My approach to psychotherapy is best described as humanistic and eclectic. A humanistic perspective means that I see each client as an individual and complex human being with all the needs, fears, and longings that we all feel. I see myself as a guide with training and experience and I see my clients as the experts with regard to their own lives. Through my questioning, comments, and observations, and their expertise with regard to their experience, we work as a team to achieve their goals. My eclectic approach means that I offer guidance and care from a variety of perspectives and disciplines including cognitive-behavioral theory, psychodynamic theory, attachment theory, and mind-body techniques which include mindfulness and self-compassion.
Psychodynamic theory: This approach looks at how early experiences affect current feelings about oneself (e.g., self-esteem) and current relationships. Oftentimes when a client feels caught in repetitive thought and behavioral patterns that do not facilitate growth and joy, it is useful to explore how she/he has made sense of early life experiences.
Cognitive-behavioral theory: This approach is very useful in providing tools and strategies to interrupt negative thought patterns and behaviors. Cognitive therapy includes looking at one‘s internal dialogue, seeing where thought patterns may be self-defeating, and shifting these patterns to more optimal and self-nurturing ways of thinking.
Mindfulness and Self-Compassion: Mindfulness refers to the capacity to be aware, in a non-judgmental way, of present experience. This awareness facilitates many skills, such as noticing subtle physical changes that precede shifting emotional states, enabling improved coping with these emotions. The flexible shifting of attention is another important skill based on being aware in the present moment. Mindful awareness is also the scaffolding for self-compassion. Self-compassion is the capacity to "tend and befriend" our emotional difficulties, tolerate (with self-kindness) our full range of emotions and experiences, and take comfort in our common humanity.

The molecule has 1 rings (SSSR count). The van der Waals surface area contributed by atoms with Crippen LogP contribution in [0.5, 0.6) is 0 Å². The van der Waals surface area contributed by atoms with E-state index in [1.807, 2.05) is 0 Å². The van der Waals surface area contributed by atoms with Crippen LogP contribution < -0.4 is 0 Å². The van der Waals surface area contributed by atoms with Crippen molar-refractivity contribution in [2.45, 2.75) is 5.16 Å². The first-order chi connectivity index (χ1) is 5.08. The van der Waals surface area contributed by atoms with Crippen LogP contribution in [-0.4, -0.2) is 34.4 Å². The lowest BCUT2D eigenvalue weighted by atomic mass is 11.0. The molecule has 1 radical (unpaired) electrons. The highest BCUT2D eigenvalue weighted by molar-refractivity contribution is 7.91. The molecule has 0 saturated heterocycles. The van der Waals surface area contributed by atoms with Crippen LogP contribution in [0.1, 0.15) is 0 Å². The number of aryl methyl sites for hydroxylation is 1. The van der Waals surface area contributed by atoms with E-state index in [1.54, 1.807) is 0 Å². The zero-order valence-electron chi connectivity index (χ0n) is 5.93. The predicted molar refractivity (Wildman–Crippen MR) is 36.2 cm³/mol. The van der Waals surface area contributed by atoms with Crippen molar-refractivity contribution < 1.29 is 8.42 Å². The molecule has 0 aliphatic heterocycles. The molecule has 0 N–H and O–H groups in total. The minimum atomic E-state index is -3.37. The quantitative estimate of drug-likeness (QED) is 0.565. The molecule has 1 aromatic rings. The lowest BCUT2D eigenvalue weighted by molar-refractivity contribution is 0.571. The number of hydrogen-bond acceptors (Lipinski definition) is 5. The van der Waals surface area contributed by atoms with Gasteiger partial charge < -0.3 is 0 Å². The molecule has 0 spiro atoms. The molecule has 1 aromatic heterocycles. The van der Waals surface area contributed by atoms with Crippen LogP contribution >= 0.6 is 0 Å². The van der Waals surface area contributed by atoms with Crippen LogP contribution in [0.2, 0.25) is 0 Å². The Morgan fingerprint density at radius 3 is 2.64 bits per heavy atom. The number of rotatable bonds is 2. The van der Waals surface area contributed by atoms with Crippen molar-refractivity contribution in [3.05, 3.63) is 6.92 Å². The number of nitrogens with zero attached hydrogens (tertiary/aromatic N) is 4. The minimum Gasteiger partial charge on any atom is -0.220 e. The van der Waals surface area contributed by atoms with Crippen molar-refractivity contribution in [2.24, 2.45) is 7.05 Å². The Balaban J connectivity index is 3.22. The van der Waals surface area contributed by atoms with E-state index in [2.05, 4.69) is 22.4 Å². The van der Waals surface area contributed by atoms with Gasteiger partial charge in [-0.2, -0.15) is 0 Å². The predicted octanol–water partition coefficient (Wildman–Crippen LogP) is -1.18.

Attachment theory: This approach considers the quality of one‘s current intimate relationships and explores how emotionally secure one felt in early relationships with primary caregivers. Attachment theory provides a useful framework for psychotherapy because it can pinpoint vulnerabilities in relation to self and others and help clients learn more optimal patterns of relating.
Attachment theory‘s emphasis on the importance of secure relationships is relevant to psychotherapy as well, since establishment of a trusting and secure connection between client and therapist is the necessary foundation of successful psychotherapy.